A thriving organic garden requires you to make your own compost. Composting not only helps your plants grow by enlivening the soil, but it also allows you to practice recycling and participate in the interesting process of converting garbage into gold in your organic fruit and vegetable garden.
You can create compost no matter what size organic garden you have or where you reside. My blog this month provides you suggestions for working with compost bins. I’ll try to discuss how to use compost bins properly in your garden.
How To Use Compost Bins:
Firstly, I think it is helpful to look at compost bins in the context of the size of your garden and various composting procedures you may work with; here are some basic tips:
- For a tiny garden or one on a balcony in an apartment, consider having a worm farm only or a worm farm and a tiny compost bin.
- Consider having a compost bin and a worm farm for a small garden (up to 20 m2) where you have access to other green and dry matter.
- For a medium-size garden (up to 100 m2), consider having one or two compost bins and an open compost area.
- For a more extensive food garden over 100m2, you could have one or more compost bins and at least three bays for open compost of 1 cubic meter each in size.
Here are my tips on working with compost bins
- Placed on level ground with easy access to put substance into the compost bin and make compost out of the bin,
- Located in or next to the food garden,
- Approximately 1.5 ms of space for the bin,
- If the bin is on the ground, then it should be a few meters from tree roots as these will draw nutrients from the bin,
- Sunny position to increase the benefits of heat in speeding up the substance breakdown process.
- The bin should hold a minimum of 200 lt of substance (most commercial bins range from 220-500litres) that can hold substance.
- For a food garden of up to 20 m2, choose a minimum 200-liter size bin.
3. Requirements for good results from the compost bin:
- Green leafy food scraps.
- Other food scraps, i.e., coffee grounds, grains, fruit skins, vegetable skins (not meat, fat, or dairy.
- Manures such as chicken, horse, or cow manure in small quantities.
- Eggshells and hair.
- Green grass, green plant/tree cuttings (not eucalypt).
- Green weeds (but not any plants which any chemical substance has poisoned).
- Some dry matter such as hay, grass, or dried leaves (excluding eucalypt). There must be a balance of wet and dry substances as this balance will assist in the speed of the breakdown of substances into the soil. If the mixture is too wet, add dry matter.
- Thin layers of substance with no layer thicker than your hand.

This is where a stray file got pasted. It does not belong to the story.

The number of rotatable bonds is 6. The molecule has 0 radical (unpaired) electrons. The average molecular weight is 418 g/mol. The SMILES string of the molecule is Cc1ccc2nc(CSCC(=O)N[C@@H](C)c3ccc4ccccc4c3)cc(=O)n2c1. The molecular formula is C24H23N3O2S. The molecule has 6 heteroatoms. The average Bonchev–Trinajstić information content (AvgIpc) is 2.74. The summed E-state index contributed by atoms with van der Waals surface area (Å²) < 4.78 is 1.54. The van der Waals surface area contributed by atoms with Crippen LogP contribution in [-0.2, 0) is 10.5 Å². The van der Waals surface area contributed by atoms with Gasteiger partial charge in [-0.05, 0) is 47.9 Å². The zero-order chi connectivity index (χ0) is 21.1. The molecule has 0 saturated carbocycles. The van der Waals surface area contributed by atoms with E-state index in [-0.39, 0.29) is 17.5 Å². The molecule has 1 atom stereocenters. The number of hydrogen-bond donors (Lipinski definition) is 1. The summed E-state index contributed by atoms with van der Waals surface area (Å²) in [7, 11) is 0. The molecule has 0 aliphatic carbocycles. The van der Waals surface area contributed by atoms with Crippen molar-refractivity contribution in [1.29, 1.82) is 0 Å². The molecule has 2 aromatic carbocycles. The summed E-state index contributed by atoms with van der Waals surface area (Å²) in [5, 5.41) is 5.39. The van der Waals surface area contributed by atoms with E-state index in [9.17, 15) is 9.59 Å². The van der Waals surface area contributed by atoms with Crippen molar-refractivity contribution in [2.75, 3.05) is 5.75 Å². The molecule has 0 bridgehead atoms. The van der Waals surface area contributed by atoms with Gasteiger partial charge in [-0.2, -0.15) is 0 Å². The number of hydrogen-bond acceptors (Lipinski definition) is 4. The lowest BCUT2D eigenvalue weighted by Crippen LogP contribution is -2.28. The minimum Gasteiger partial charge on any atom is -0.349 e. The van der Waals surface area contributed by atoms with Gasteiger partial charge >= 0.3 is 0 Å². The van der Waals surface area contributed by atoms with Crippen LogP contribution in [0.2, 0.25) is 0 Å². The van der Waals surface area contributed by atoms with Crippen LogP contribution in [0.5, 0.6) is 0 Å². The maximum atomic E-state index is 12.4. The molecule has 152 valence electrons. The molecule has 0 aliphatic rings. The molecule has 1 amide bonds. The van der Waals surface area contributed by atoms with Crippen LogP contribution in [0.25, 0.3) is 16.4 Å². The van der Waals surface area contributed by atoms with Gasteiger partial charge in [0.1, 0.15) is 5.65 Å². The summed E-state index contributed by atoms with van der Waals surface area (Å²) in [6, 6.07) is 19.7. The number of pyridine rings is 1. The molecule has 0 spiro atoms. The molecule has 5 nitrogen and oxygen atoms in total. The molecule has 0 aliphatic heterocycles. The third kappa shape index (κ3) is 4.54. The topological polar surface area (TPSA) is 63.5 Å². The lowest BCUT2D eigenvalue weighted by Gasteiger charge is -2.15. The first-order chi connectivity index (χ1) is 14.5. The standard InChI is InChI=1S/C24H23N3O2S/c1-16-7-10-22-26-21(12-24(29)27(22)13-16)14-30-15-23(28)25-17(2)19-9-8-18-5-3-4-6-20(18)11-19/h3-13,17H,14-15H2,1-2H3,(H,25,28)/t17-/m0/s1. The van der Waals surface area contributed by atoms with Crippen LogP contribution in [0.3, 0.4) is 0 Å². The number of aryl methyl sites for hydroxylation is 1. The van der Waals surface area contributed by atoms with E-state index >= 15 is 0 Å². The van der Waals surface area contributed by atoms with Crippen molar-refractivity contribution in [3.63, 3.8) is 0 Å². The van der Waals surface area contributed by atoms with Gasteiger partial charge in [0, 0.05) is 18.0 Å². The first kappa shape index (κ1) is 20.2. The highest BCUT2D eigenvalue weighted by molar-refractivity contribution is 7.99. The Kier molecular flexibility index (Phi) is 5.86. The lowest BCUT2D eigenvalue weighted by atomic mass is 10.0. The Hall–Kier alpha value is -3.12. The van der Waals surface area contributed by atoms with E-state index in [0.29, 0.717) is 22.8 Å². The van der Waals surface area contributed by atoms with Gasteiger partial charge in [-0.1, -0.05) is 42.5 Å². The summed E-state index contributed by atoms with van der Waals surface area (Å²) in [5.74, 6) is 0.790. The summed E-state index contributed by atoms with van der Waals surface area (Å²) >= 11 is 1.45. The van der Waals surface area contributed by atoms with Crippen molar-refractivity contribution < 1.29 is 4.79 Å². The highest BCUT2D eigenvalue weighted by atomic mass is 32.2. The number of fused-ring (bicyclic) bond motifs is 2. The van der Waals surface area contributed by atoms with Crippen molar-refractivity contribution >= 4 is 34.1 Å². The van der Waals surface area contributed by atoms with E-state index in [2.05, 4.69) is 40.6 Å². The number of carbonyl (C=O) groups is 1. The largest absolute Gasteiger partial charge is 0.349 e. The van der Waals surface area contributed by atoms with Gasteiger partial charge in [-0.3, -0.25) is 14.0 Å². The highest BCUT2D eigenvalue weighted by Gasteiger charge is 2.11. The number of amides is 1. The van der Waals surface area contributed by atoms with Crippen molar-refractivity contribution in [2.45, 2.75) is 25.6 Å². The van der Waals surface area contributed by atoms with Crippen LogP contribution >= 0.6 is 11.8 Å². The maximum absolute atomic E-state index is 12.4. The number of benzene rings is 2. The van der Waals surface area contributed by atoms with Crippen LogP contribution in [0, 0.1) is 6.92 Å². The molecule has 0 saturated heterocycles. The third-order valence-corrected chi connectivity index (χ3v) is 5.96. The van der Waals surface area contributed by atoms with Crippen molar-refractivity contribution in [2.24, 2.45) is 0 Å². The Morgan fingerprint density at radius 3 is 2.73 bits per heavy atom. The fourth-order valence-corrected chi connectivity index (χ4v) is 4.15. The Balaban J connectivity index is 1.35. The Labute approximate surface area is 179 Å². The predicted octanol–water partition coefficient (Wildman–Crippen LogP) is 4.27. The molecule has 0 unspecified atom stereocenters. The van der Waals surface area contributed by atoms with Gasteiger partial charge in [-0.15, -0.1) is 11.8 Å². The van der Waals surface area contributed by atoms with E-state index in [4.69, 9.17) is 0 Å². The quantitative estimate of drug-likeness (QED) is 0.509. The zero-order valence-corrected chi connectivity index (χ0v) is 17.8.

- Airflow in the bin as this helps to stimulate break down of substance into the soil.
- Moisture in the mixture as this assists the activity of micro-organisms naturally breaking down the substance into the soil. The food scraps are likely to have their own moisture (especially the fruit skins). If the mixture is dry, you can add some water.
- If there is too much moisture, the potential exists for the compost to be anaerobic, i.e., the breakdown process ceases, and it starts to smell. The breakdown process will occur efficiently without much odor if the moisture level is adequate.
- Add garden lime in half a small cup complete when a lot of substance is added, but add no more than once per month if continually adding new substance. This will help the breakdown process and will assist in reducing the acidity of the mixture, especially if fruit skins from citrus plants are added.
- Crushed rock (crusher dust) is also helpful in being added periodically in very small quantities of half a cup full. This adds minerals to the compost and improves quality.
- Time to produce usable compost depends on a reasonable balance of added substance, sufficient moisture, and airflow. Allow a minimum of 8 weeks.
4. Resolving common compost problems
- Mixture is too wet – aerate the mixture and add more dry substance such as dry hay or grass
- Mixture smells a lot – likely mixture is too wet, add dry matter
- Mixture is too dry – add water
- Mixture is taking a very long time to break down – increase airflow and moisture and check that ingredients are appropriate
- Rodents are getting into the bins – close them well.
- Maggots are in the bins – mixture likely to be too wet, add dry matter and aerate
- Mixture of materials at different states of composition, as occurs in rotating bins, makes it more likely to release methane and smell than an in-ground bin or a bin with compartments. The solution is to hold off adding new substances to rotating bins until the existing substance in the bin has reached a composted and usable state.
5. Standard compost bin features and accessories
- Air holes in bins and airflow mechanism inside bin
- Multiple compartments in the bin with a lower shelf to isolate and collect material that has broken down into compost and be easily removed and not mixed with material that is still in the un-composted state. Enables continuous adding of substance to top compartment without disturbing substance in a more advanced state of decomposition towards compost.
- Further compartment in the bin that collects moisture from the compost so that it can be used as a liquid fertilizer for the garden (Compost tea). Lower cost compost bins without compartments mix new and older compost materials together
- Bins that can be easily rotated by hand to increase airflow
- Compost bin aerator and mixing tools
- Compost accelerator substances
- Compost bin designs, such as Aerobin, which enhances the heating of substance via efficient aeration, have a more significant impact on killing weed seeds.